Typically excellent article from Benthany McLean ’92 in Vanity Fair:

Our month-long training program [at Goldman Sachs, where McLean worked after graduating from Williams] felt like a continuation of college, with plenty of parties and lots of alcohol. But, of course, it wasn’t college. Unwritten rules had very real career repercussions if you broke them, and they were very different for men and for women. Even small missteps, such as making out with a person in your class, could get a woman marked, but would enhance a man’s reputation. When the real work started, almost immediately a senior man held himself to me as a mentor of sorts. I was failing at work, he told me, and I had made myself “too visible.” He alone saw something redeemable in me. But, of course, his “friendship” came with strings attached (despite the fact that he had an out-of-town girlfriend). I wasn’t sure how to say no.

I felt trapped—my parents, who were at home in Hibbing, Minnesota (population 19,000), were lovely, but very clear that any support was over. Perhaps because I was in search of a savior, I had a too public affair with a colleague my own age, which ended when another analyst pulled me aside and told me the man had a girlfriend. (Life lesson: Save yourself.) When another (married) senior vice president tried to get into my hotel room it was a soul-crushing moment, because I felt that I had set myself up.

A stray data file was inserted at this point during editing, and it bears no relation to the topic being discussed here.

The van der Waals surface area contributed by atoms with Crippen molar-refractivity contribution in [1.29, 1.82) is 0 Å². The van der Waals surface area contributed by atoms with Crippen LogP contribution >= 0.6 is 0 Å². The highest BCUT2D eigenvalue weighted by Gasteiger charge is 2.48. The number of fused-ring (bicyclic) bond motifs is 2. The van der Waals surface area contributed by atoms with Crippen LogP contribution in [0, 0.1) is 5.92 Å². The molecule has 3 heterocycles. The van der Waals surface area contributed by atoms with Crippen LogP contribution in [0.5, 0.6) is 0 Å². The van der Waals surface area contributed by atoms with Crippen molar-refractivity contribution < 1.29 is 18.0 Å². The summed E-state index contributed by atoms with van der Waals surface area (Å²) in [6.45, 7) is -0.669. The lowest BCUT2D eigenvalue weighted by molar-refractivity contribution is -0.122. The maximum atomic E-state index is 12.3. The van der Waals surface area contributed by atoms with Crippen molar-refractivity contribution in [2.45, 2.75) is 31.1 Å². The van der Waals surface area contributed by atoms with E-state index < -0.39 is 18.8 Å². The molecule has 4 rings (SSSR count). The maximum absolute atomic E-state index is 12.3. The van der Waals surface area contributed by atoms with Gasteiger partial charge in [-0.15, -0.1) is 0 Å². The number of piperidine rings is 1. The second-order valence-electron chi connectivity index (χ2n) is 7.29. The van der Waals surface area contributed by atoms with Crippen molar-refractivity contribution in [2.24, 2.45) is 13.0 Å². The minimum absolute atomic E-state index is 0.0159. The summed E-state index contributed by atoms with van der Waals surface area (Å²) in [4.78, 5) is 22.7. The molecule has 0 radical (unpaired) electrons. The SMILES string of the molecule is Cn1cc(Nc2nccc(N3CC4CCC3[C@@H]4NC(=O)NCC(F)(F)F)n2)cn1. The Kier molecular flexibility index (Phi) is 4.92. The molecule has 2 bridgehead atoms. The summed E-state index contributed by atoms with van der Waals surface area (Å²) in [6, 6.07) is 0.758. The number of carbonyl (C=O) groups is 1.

All of this made it hard for me to have the kind of chipper, can-do attitude so prized in junior roles. I finally transitioned into a more quantitative role, which utilized my skills, and I distinctly remember a moment when I decided I was either going to quit or finish the job with my head held high. From that point on I did nothing but work, and I stuck it out for three years—I had something to prove. In retrospect, I think what bothered me most was the knowledge that, while we were all going to be judged for things besides the quality of our work, for women, extra-professional judgments accrued almost entirely to our disadvantage, whereas for men, at least the white-male sporty types, it was the opposite. It felt brutally unfair.

Read the whole thing. It is a (surprisingly?) “conservative” take on the #MeToo phenomenon. Worth spending a week on?

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